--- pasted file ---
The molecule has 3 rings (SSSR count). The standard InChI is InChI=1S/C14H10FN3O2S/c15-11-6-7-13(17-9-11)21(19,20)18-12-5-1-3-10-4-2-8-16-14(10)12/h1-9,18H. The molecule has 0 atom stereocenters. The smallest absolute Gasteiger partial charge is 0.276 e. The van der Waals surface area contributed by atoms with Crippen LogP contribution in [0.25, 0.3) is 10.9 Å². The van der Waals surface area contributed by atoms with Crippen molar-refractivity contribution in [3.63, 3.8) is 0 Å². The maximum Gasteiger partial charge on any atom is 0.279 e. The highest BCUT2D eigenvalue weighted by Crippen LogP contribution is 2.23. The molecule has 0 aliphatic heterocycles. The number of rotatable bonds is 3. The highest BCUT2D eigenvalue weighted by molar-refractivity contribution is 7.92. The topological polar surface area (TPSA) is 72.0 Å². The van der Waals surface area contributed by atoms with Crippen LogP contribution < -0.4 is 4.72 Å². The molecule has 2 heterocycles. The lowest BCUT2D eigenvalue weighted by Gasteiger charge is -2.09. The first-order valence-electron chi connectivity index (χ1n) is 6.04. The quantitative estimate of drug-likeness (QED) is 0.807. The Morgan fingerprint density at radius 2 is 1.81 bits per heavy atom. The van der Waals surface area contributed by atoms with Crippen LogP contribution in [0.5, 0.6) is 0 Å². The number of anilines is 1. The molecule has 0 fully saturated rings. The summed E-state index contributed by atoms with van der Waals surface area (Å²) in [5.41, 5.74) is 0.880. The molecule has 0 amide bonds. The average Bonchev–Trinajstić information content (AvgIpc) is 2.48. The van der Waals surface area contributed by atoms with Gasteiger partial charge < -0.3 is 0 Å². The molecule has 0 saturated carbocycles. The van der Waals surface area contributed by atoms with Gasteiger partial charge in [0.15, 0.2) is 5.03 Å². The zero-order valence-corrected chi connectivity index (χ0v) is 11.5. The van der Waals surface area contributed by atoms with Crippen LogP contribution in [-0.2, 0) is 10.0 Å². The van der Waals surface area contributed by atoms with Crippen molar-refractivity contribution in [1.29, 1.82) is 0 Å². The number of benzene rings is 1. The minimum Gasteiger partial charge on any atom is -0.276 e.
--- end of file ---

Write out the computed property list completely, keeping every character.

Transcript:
The molecule has 3 rings (SSSR count). The standard InChI is InChI=1S/C14H10FN3O2S/c15-11-6-7-13(17-9-11)21(19,20)18-12-5-1-3-10-4-2-8-16-14(10)12/h1-9,18H. The molecule has 0 atom stereocenters. The smallest absolute Gasteiger partial charge is 0.276 e. The van der Waals surface area contributed by atoms with Crippen LogP contribution in [0.25, 0.3) is 10.9 Å². The van der Waals surface area contributed by atoms with Crippen molar-refractivity contribution in [3.63, 3.8) is 0 Å². The maximum Gasteiger partial charge on any atom is 0.279 e. The highest BCUT2D eigenvalue weighted by Crippen LogP contribution is 2.23. The molecule has 0 aliphatic heterocycles. The number of rotatable bonds is 3. The highest BCUT2D eigenvalue weighted by molar-refractivity contribution is 7.92. The topological polar surface area (TPSA) is 72.0 Å². The van der Waals surface area contributed by atoms with Crippen LogP contribution < -0.4 is 4.72 Å². The molecule has 2 heterocycles. The lowest BCUT2D eigenvalue weighted by Gasteiger charge is -2.09. The first-order valence-electron chi connectivity index (χ1n) is 6.04. The quantitative estimate of drug-likeness (QED) is 0.807. The Morgan fingerprint density at radius 2 is 1.81 bits per heavy atom. The van der Waals surface area contributed by atoms with Crippen LogP contribution in [0.5, 0.6) is 0 Å². The number of anilines is 1. The molecule has 0 fully saturated rings. The summed E-state index contributed by atoms with van der Waals surface area (Å²) in [5.41, 5.74) is 0.880. The molecule has 0 amide bonds. The average Bonchev–Trinajstić information content (AvgIpc) is 2.48. The van der Waals surface area contributed by atoms with Gasteiger partial charge < -0.3 is 0 Å². The molecule has 0 saturated carbocycles. The van der Waals surface area contributed by atoms with Gasteiger partial charge in [0.15, 0.2) is 5.03 Å². The zero-order valence-corrected chi connectivity index (χ0v) is 11.5. The van der Waals surface area contributed by atoms with Crippen LogP contribution in [-0.2, 0) is 10.0 Å². The van der Waals surface area contributed by atoms with Crippen molar-refractivity contribution in [1.29, 1.82) is 0 Å². The number of benzene rings is 1. The minimum Gasteiger partial charge on any atom is -0.276 e.